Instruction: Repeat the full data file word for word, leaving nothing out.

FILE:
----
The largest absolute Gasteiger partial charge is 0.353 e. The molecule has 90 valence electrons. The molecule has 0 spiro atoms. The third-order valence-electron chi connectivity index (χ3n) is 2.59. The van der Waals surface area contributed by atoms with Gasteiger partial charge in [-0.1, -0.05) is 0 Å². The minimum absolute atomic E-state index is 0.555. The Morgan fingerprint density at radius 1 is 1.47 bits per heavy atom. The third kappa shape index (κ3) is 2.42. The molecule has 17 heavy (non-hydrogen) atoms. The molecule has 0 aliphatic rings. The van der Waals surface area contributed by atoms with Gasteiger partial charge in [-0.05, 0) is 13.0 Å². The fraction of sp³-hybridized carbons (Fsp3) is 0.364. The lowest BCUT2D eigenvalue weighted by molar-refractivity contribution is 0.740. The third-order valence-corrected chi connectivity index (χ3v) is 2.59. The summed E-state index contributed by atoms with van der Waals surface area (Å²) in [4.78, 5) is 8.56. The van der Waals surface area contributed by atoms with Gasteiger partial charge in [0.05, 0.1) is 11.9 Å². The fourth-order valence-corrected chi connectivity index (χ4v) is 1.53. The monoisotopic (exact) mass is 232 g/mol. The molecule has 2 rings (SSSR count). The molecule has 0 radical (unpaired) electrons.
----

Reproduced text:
The largest absolute Gasteiger partial charge is 0.353 e. The molecule has 90 valence electrons. The molecule has 0 spiro atoms. The third-order valence-electron chi connectivity index (χ3n) is 2.59. The van der Waals surface area contributed by atoms with Gasteiger partial charge in [-0.1, -0.05) is 0 Å². The minimum absolute atomic E-state index is 0.555. The Morgan fingerprint density at radius 1 is 1.47 bits per heavy atom. The third kappa shape index (κ3) is 2.42. The molecule has 17 heavy (non-hydrogen) atoms. The molecule has 0 aliphatic rings. The van der Waals surface area contributed by atoms with Gasteiger partial charge in [-0.05, 0) is 13.0 Å². The fraction of sp³-hybridized carbons (Fsp3) is 0.364. The lowest BCUT2D eigenvalue weighted by molar-refractivity contribution is 0.740. The third-order valence-corrected chi connectivity index (χ3v) is 2.59. The summed E-state index contributed by atoms with van der Waals surface area (Å²) in [4.78, 5) is 8.56. The van der Waals surface area contributed by atoms with Gasteiger partial charge in [0.05, 0.1) is 11.9 Å². The fourth-order valence-corrected chi connectivity index (χ4v) is 1.53. The monoisotopic (exact) mass is 232 g/mol. The molecule has 2 rings (SSSR count). The molecule has 0 radical (unpaired) electrons.